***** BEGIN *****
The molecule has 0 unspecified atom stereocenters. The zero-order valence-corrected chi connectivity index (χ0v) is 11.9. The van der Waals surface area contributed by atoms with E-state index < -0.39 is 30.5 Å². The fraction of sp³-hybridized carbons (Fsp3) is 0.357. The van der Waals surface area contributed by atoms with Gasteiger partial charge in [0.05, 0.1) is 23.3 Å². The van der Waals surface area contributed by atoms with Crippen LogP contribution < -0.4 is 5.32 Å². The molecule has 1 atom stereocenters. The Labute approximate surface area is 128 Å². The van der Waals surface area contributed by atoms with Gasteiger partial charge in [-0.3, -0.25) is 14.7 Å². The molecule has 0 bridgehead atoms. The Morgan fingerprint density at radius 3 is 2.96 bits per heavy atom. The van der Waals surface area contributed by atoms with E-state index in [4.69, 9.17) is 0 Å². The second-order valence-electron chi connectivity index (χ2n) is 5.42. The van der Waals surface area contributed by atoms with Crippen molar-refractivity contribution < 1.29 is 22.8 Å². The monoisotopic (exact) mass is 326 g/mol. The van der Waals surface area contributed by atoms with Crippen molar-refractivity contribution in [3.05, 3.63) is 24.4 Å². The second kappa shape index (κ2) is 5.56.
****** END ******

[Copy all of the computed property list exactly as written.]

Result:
The molecule has 0 unspecified atom stereocenters. The zero-order valence-corrected chi connectivity index (χ0v) is 11.9. The van der Waals surface area contributed by atoms with E-state index < -0.39 is 30.5 Å². The fraction of sp³-hybridized carbons (Fsp3) is 0.357. The van der Waals surface area contributed by atoms with Gasteiger partial charge in [0.05, 0.1) is 23.3 Å². The van der Waals surface area contributed by atoms with Crippen LogP contribution < -0.4 is 5.32 Å². The molecule has 1 atom stereocenters. The Labute approximate surface area is 128 Å². The van der Waals surface area contributed by atoms with Gasteiger partial charge in [-0.3, -0.25) is 14.7 Å². The molecule has 0 bridgehead atoms. The Morgan fingerprint density at radius 3 is 2.96 bits per heavy atom. The van der Waals surface area contributed by atoms with E-state index in [4.69, 9.17) is 0 Å². The second-order valence-electron chi connectivity index (χ2n) is 5.42. The van der Waals surface area contributed by atoms with Crippen molar-refractivity contribution < 1.29 is 22.8 Å². The monoisotopic (exact) mass is 326 g/mol. The van der Waals surface area contributed by atoms with Crippen molar-refractivity contribution in [3.05, 3.63) is 24.4 Å². The second kappa shape index (κ2) is 5.56.